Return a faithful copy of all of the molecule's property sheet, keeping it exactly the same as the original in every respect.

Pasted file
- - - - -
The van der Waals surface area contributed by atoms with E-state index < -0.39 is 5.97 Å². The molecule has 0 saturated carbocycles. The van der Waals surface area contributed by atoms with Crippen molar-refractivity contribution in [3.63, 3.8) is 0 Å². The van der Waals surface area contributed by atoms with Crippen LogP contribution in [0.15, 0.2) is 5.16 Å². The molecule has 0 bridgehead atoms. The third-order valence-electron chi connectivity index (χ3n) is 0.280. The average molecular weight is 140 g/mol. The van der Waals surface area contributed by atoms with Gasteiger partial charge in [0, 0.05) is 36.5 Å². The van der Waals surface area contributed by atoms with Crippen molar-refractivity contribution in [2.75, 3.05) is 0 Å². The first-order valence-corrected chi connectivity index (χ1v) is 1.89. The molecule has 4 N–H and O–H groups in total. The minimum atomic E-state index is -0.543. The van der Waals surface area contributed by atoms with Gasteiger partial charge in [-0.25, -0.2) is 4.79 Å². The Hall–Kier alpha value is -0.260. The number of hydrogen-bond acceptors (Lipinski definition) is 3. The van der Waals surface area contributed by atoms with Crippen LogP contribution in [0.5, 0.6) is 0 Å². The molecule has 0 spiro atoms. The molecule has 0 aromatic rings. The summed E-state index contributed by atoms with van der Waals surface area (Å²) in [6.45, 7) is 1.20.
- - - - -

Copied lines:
The van der Waals surface area contributed by atoms with E-state index < -0.39 is 5.97 Å². The molecule has 0 saturated carbocycles. The van der Waals surface area contributed by atoms with Crippen molar-refractivity contribution in [3.63, 3.8) is 0 Å². The van der Waals surface area contributed by atoms with Crippen LogP contribution in [0.15, 0.2) is 5.16 Å². The molecule has 0 bridgehead atoms. The third-order valence-electron chi connectivity index (χ3n) is 0.280. The average molecular weight is 140 g/mol. The van der Waals surface area contributed by atoms with Gasteiger partial charge in [0, 0.05) is 36.5 Å². The van der Waals surface area contributed by atoms with Crippen molar-refractivity contribution in [2.75, 3.05) is 0 Å². The first-order valence-corrected chi connectivity index (χ1v) is 1.89. The molecule has 4 N–H and O–H groups in total. The minimum atomic E-state index is -0.543. The van der Waals surface area contributed by atoms with Gasteiger partial charge in [-0.25, -0.2) is 4.79 Å². The Hall–Kier alpha value is -0.260. The number of hydrogen-bond acceptors (Lipinski definition) is 3. The van der Waals surface area contributed by atoms with Crippen LogP contribution in [0.5, 0.6) is 0 Å². The molecule has 0 spiro atoms. The molecule has 0 aromatic rings. The summed E-state index contributed by atoms with van der Waals surface area (Å²) in [6.45, 7) is 1.20.